Math Superstars Tutoring

albert-einstein.jpg"The mere formulation of a problem is far more essential than its solution, which may be merely a matter of mathematical or experimental skills. To raise new questions, new possibilities, to regard old problems from a new angle requires creative imagination and marks real advances in science."

-Albert Einstein

Tutoring Tuition


  • 4 classes - $100.00
  • 8 classes - $175.00

Additional sibling discount:

  • 4 classes -  $75.00
  • 8 classes - $150.00

Tutoring Dates and Times:

Monday class     3:30pm - 4:15pm

Wednesday class:  3:30pm - 4:15pm

Discovery Playground's Math Superstar tutor program is designed specifically for children in Kindergarten through 5th Grade.

Class Requirements

Your child should already be familiar with using the mouse and keyboard.

Your child must display attentional skills appropriate for a classroom environment.

Your child must be performing at grade level or better in all subjects to get the most from this class.

Discovery Playground's Math Superstars tutorial program implements a unique combination of using computers and basic math fundamentals to teach your child how to truly become a Math Superstar.



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We've got a real problem with math education right now.

Many learning math think it's disconnected, uninteresting, and too hard. And teachers are also frustrated. Yet math is more important to the world now than at any point in history.

So what can we do to fix it? 

We think the answer is staring you right in the face.  Use computers.

We believe that correctly using computers is the silver bullet for making math education work.

In the real world math isn't necessarily done by mathematicians. It's done by geologists, engineers, biologists, financial professional, all sorts of different people.  It's actually very popular.

But in education it looks very different -- dumbed-down problems, lots of calculating - mostly by hand.

So let's zoom out a bit and ask, what's the point of teaching people math?  Why is it such an important subject in education?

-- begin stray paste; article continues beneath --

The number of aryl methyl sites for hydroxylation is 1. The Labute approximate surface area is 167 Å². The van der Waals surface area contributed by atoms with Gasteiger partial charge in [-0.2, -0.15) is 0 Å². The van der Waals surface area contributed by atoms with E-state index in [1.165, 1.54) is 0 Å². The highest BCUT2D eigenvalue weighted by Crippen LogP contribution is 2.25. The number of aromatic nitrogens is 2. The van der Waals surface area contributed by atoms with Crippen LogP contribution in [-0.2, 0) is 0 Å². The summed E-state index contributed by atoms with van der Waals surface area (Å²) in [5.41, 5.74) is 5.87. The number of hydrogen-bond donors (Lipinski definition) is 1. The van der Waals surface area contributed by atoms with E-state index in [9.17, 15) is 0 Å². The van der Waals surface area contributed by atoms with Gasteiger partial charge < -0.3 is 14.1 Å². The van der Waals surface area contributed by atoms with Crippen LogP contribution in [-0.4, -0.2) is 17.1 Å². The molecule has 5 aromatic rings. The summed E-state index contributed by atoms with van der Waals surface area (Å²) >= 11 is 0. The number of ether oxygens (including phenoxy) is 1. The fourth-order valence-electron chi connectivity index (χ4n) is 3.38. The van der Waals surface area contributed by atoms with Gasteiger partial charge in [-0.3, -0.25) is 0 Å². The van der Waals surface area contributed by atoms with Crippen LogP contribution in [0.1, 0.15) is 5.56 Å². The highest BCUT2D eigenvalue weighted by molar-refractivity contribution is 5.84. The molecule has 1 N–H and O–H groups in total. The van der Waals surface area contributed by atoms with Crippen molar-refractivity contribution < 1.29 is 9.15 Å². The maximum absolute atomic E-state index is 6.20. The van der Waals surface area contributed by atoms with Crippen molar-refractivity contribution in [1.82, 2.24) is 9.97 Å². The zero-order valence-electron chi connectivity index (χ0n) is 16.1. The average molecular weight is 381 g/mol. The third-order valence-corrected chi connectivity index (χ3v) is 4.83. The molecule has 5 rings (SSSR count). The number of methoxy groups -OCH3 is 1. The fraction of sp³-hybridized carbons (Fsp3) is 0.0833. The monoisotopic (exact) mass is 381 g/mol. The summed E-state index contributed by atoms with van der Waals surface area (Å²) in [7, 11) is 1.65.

Let's ask another question. What is math?

What do we mean when we say we're doing math, or educating people to do math?

Well we think it's about four steps, starting with posing the right question. What is it that we want to ask? What is it we're trying to find out here?  So the next thing is take that problem and turn it from a real world problem into a math problem.  Once you've done that, then there's the computation step. Turn it from that into some answer in a mathematical form. And of course, computers are very powerful at doing that. And then finally, turn it back to the real world. Did it answer the question? And also verify it -- crucial step.

Now here's the crazy thing right now. In math education, we're spending perhaps 80 percent of the time teaching people to do step three by hand. Yet, that's the one step computers can do better than any human. Instead, we ought to be using computers to do step three and using the students to spend much more effort on learning how to do steps one, two and four -- conceptualizing problems, applying them, getting the teacher to run them through how to do that.

Crucial point here: math is not equal to calculating.

Math is a much broader subject than calculating.

It is understandable that this has all got intertwined over hundreds of years. There was once only one way to do calculating and that was by hand. But in the last few decades that has totally changed. We've had the biggest transformation of any ancient subject that we could ever imagine with computers. Calculating was typically the limiting step. So we think in terms of the fact that math has been liberated from calculating. But that math liberation didn't get into education yet. 

We think of calculating, in a sense, as the machinery of math. It's the chore. It's the thing you'd like to avoid if you can. It's a means to an end, not an end in itself.

We should be using computers for doing the calculating and only doing hand calculation where it really makes sense to teach people that. And we think there are some cases. For example: mental arithmetic. We still do a lot of that, mainly for estimating. People say, is such and such true, and I'll say, hmm, not sure. I'll think about it roughly. It's still quicker to do that and more practical. So I think practicality is one case where it's worth teaching people by hand. And then there are certain conceptual things that can also benefit from hand calculating, but we think they're relatively small in number.

So what are the issues people bring up with this?

Well one of them is, they say, you need to get the basics first. You shouldn't use the machine until you get the basics of the subject. So my usual question is, what do you mean by basics? Basics of what? Are the basics of driving a car learning how to service it, or design it for that matter? Are the basics of writing learning how to sharpen a quill? I don't think so. I think you need to separate the basics of what you're trying to do from how it gets done and the machinery of how it gets done. And automation allows you to make that separation.